finding an uplink radio channel currently being used by a radio terminal of a coexistent radio network for carrying out a radio communication, and determining a transmission power level of the radio communication;

determining if the uplink radio channel communication power level exceeds a predefined tolerable power level threshold;

if the uplink radio channel transmission power level exceeds the predefined tolerable power level threshold,

determining a downlink radio channel serving the same radio communication as the uplink radio channel;

determining at least one downlink cellular channel currently in use and that is likely to generate OOBE into the downlink radio channel, and further determining a level of OOBE of the at least one downlink cellular channel;

determining if a level of OOBE of the at least one downlink cellular channel exceeds a predefined tolerable OOBE threshold; and

if a level of OOBE of the at least one downlink cellular channel exceeds the predefined tolerable OOBE threshold,

reducing the level of OOBE of the at least one downlink cellular channel.

It is another object of the present invention to provide a in a cellular telecommunications system, a method for reducing Out of Band radio Emissions (OOBE) of an uplink cellular channel of a sectored cell, the method comprising the steps of:

finding an uplink radio channel currently being used by a radio terminal of a coexistent radio network for carrying out a radio communication, and determining a transmission power level of the radio communication;

determining if the uplink radio channel communication power level exceeds a predefined tolerable power level threshold;

if the uplink radio channel transmission power level exceeds the predefined tolerable power level threshold,

determining a downlink radio channel serving the same radio communication as the uplink radio channel;

determining all uplink cellular channels currently serving Mobile Stations calls in the same direction of arrival as the coexistent radio terminal;

determining a level of OOBE of each one of all uplink cellular channels currently serving Mobile Stations calls in the same direction of arrival as the coexistent radio network terminal;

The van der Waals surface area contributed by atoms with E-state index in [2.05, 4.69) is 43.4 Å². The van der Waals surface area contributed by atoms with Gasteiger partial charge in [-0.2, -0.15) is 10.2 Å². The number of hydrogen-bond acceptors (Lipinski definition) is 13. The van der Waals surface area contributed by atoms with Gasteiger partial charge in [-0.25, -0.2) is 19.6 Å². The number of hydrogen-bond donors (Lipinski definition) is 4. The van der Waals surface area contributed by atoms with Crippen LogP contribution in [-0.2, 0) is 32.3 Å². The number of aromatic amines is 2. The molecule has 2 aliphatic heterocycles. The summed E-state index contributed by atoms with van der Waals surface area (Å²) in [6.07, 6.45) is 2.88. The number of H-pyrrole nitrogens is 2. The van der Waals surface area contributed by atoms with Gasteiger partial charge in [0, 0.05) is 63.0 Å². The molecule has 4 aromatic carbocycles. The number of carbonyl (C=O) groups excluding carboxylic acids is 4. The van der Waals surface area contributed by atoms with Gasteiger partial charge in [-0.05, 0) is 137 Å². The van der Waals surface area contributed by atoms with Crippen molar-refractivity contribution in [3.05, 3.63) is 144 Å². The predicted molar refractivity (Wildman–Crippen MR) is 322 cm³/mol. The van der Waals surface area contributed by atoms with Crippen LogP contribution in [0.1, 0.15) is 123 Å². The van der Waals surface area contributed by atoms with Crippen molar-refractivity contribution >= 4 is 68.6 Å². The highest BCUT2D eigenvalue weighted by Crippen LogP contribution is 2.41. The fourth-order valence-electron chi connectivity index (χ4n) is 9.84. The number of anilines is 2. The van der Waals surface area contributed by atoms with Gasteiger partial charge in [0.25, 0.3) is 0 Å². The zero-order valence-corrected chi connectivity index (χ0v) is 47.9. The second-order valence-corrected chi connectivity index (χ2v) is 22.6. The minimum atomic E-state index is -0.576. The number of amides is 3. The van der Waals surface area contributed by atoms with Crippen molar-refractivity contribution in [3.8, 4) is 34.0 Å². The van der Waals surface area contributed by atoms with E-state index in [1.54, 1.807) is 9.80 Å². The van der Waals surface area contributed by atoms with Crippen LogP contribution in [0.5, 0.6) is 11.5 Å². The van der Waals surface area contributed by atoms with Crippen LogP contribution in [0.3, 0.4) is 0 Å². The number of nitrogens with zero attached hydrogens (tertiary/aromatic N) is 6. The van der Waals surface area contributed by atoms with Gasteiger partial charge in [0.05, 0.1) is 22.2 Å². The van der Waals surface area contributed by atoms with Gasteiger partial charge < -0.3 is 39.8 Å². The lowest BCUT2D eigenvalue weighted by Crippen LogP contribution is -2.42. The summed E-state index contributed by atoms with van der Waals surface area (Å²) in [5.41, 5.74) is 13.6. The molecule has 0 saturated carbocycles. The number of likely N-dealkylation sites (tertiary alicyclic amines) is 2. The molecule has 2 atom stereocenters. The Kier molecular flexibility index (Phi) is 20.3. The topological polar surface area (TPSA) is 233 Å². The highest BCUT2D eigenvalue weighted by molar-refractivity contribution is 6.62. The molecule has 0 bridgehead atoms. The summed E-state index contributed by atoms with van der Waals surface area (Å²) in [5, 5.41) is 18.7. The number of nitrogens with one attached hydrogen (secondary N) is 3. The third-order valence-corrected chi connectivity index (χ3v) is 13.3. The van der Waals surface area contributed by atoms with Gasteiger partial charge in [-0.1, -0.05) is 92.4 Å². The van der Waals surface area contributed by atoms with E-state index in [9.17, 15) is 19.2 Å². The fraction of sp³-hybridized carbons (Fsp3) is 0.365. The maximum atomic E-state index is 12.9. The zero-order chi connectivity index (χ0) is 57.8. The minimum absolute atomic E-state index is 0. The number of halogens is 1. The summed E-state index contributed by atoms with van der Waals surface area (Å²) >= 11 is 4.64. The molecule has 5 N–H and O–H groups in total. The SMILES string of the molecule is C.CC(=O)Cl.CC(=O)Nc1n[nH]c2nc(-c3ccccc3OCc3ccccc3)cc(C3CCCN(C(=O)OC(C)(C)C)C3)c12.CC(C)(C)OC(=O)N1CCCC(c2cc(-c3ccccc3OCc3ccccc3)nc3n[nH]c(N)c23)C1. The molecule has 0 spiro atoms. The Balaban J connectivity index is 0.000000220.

determining if a level of OOBE of any uplink cellular channels exceeds a predefined OOBE threshold; and

if a level of OOBE of at least one of all uplink cellular channels exceeds a predefined OOBE threshold,

reducing the level of OOBE of the at least one of all uplink cellular channels.

It is yet another object of the invention to provide in a cellular telecommunications system, a cell radio controller comprising:

at least one radio receiver for finding a current uplink radio channel of a radio terminal of a coexistent radio network and for determining the uplink radio transmission power level;

a comparison device for determining if the uplink radio transmission power level exceeds a predefined tolerable power level threshold;

a processor for determining a downlink radio channel serving the same communication as the uplink radio channel of the radio terminal, and for further determining at least one downlink cellular channel currently in use and that is likely to generate OOBE into the downlink radio channel of the coexistent radio network, and its level of OOBE;

wherein the processor determines if the level of OOBE of the at least one downlink cellular channel exceeds a predefined tolerable OOBE threshold, and if so, instructs a radio transmitter of the cell radio controller to reduce the level of OOBE of the at least one downlink cellular channel.

It is yet another object of the invention to provide in a cellular telecommunications system, a cell radio controller comprising:

at least one radio receiver for finding a current uplink radio channel of a radio terminal of a coexistent radio network and for determining the uplink radio transmission power level;

a comparison device for determining if the uplink radio transmission power level exceeds a predefined tolerable power level threshold;

a processor for determining a downlink radio channel serving the same communication as the uplink radio channel of the radio terminal, and for further determining an identity of all uplink cellular channels currently serving a call in a direction of arrival of the coexistent system uplink transmission and their respective level of OOBEs generated into the coexistent radio network downlink channel;

wherein the processor further determines if the level of OOBEs of at least one of the uplink cellular channels exceeds a predefined tolerable OOBE threshold and if so, reduces the level of OOBE of the of at least one of the uplink cellular channels.

BRIEF DESCRIPTION OF THE DRAWINGS

For a more detailed understanding of the invention, for further objects and advantages thereof, reference can now be made to the following description, taken in conjunction with the accompanying drawings, in which:

FIG. 1.a is a schematical representation of a frequency spectrum assigned to a radio frequency operator;

FIG. 1.b is another schematical representation of a frequency spectrum assigned to a radio frequency operator illustrating the use of frequency guard bands;

FIG. 2 is an example illustrating a portion of the frequency spectrum as assigned in the United States of America;